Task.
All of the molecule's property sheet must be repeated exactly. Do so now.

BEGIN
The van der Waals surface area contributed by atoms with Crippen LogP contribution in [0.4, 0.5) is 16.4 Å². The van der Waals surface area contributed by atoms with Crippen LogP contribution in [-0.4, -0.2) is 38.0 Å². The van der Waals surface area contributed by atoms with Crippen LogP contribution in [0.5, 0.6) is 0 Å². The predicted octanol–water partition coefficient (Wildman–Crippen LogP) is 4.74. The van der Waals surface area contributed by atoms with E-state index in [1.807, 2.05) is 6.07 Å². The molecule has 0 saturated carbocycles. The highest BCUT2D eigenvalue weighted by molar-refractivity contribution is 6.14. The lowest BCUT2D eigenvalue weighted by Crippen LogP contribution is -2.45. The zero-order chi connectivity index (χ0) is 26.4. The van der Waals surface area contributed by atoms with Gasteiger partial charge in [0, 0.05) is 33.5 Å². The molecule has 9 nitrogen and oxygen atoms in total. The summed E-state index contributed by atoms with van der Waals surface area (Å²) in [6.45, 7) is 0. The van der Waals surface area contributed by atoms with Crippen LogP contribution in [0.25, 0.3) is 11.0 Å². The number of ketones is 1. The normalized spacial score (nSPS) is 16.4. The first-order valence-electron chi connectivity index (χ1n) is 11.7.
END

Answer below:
The van der Waals surface area contributed by atoms with Crippen LogP contribution in [0.4, 0.5) is 16.4 Å². The van der Waals surface area contributed by atoms with Crippen LogP contribution in [-0.4, -0.2) is 38.0 Å². The van der Waals surface area contributed by atoms with Crippen LogP contribution in [0.5, 0.6) is 0 Å². The predicted octanol–water partition coefficient (Wildman–Crippen LogP) is 4.74. The van der Waals surface area contributed by atoms with E-state index in [1.807, 2.05) is 6.07 Å². The molecule has 0 saturated carbocycles. The highest BCUT2D eigenvalue weighted by molar-refractivity contribution is 6.14. The lowest BCUT2D eigenvalue weighted by Crippen LogP contribution is -2.45. The zero-order chi connectivity index (χ0) is 26.4. The van der Waals surface area contributed by atoms with Gasteiger partial charge in [0, 0.05) is 33.5 Å². The molecule has 9 nitrogen and oxygen atoms in total. The summed E-state index contributed by atoms with van der Waals surface area (Å²) in [6.45, 7) is 0. The van der Waals surface area contributed by atoms with Crippen LogP contribution in [0.25, 0.3) is 11.0 Å². The number of ketones is 1. The normalized spacial score (nSPS) is 16.4. The first-order valence-electron chi connectivity index (χ1n) is 11.7.